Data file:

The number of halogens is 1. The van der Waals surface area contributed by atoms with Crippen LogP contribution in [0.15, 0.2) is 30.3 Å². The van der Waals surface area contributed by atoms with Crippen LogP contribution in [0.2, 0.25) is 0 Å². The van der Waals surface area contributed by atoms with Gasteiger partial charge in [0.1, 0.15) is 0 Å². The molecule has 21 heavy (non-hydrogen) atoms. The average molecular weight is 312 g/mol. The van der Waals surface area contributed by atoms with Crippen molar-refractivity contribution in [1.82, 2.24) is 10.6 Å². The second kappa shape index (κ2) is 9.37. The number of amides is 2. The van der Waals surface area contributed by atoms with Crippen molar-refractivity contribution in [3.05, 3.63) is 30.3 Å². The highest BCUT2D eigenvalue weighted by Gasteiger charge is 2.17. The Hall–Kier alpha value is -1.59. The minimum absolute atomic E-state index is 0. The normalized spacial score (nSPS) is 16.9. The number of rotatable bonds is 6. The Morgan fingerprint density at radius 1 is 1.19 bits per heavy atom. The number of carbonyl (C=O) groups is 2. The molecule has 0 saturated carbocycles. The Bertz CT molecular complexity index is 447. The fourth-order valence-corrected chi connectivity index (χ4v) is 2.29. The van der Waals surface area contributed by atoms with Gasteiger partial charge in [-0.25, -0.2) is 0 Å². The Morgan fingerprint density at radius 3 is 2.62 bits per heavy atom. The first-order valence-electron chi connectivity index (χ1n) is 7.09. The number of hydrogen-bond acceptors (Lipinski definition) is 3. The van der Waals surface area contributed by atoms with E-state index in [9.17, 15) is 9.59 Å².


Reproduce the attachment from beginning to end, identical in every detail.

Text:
The number of halogens is 1. The van der Waals surface area contributed by atoms with Crippen LogP contribution in [0.15, 0.2) is 30.3 Å². The van der Waals surface area contributed by atoms with Crippen LogP contribution in [0.2, 0.25) is 0 Å². The van der Waals surface area contributed by atoms with Gasteiger partial charge in [0.1, 0.15) is 0 Å². The molecule has 21 heavy (non-hydrogen) atoms. The average molecular weight is 312 g/mol. The van der Waals surface area contributed by atoms with Crippen molar-refractivity contribution in [1.82, 2.24) is 10.6 Å². The second kappa shape index (κ2) is 9.37. The number of amides is 2. The van der Waals surface area contributed by atoms with Crippen molar-refractivity contribution in [3.05, 3.63) is 30.3 Å². The highest BCUT2D eigenvalue weighted by Gasteiger charge is 2.17. The Hall–Kier alpha value is -1.59. The minimum absolute atomic E-state index is 0. The normalized spacial score (nSPS) is 16.9. The number of rotatable bonds is 6. The Morgan fingerprint density at radius 1 is 1.19 bits per heavy atom. The number of carbonyl (C=O) groups is 2. The molecule has 0 saturated carbocycles. The Bertz CT molecular complexity index is 447. The fourth-order valence-corrected chi connectivity index (χ4v) is 2.29. The van der Waals surface area contributed by atoms with Gasteiger partial charge in [-0.25, -0.2) is 0 Å². The Morgan fingerprint density at radius 3 is 2.62 bits per heavy atom. The first-order valence-electron chi connectivity index (χ1n) is 7.09. The number of hydrogen-bond acceptors (Lipinski definition) is 3. The van der Waals surface area contributed by atoms with E-state index in [9.17, 15) is 9.59 Å².